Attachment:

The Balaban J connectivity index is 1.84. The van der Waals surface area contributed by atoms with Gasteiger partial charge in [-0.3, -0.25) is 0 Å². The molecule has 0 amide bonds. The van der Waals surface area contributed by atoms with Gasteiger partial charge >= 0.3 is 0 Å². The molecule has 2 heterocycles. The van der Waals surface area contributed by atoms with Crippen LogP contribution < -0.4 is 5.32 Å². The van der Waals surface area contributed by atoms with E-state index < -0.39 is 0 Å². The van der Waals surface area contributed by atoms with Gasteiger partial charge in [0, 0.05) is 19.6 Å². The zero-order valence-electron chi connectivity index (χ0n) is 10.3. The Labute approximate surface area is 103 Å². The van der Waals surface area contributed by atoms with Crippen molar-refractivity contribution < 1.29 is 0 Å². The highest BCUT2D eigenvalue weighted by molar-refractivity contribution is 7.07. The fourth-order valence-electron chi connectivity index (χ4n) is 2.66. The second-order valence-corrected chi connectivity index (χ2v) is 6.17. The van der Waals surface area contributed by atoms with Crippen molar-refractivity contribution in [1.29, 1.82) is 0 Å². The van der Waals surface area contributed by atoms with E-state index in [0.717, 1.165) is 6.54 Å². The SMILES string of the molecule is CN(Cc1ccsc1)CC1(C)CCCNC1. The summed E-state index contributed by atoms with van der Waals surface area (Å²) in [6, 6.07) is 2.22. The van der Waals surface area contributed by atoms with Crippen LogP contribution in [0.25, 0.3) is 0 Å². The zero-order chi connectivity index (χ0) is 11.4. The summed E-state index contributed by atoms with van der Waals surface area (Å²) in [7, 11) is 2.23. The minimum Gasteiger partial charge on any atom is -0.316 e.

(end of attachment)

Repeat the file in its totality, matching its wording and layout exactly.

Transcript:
The Balaban J connectivity index is 1.84. The van der Waals surface area contributed by atoms with Gasteiger partial charge in [-0.3, -0.25) is 0 Å². The molecule has 0 amide bonds. The van der Waals surface area contributed by atoms with Gasteiger partial charge >= 0.3 is 0 Å². The molecule has 2 heterocycles. The van der Waals surface area contributed by atoms with Crippen LogP contribution < -0.4 is 5.32 Å². The van der Waals surface area contributed by atoms with E-state index < -0.39 is 0 Å². The van der Waals surface area contributed by atoms with Gasteiger partial charge in [0, 0.05) is 19.6 Å². The zero-order valence-electron chi connectivity index (χ0n) is 10.3. The Labute approximate surface area is 103 Å². The van der Waals surface area contributed by atoms with Crippen molar-refractivity contribution < 1.29 is 0 Å². The highest BCUT2D eigenvalue weighted by molar-refractivity contribution is 7.07. The fourth-order valence-electron chi connectivity index (χ4n) is 2.66. The second-order valence-corrected chi connectivity index (χ2v) is 6.17. The van der Waals surface area contributed by atoms with Crippen molar-refractivity contribution in [1.29, 1.82) is 0 Å². The van der Waals surface area contributed by atoms with E-state index in [0.717, 1.165) is 6.54 Å². The SMILES string of the molecule is CN(Cc1ccsc1)CC1(C)CCCNC1. The summed E-state index contributed by atoms with van der Waals surface area (Å²) in [6, 6.07) is 2.22. The van der Waals surface area contributed by atoms with Crippen LogP contribution in [0.25, 0.3) is 0 Å². The zero-order chi connectivity index (χ0) is 11.4. The summed E-state index contributed by atoms with van der Waals surface area (Å²) in [7, 11) is 2.23. The minimum Gasteiger partial charge on any atom is -0.316 e.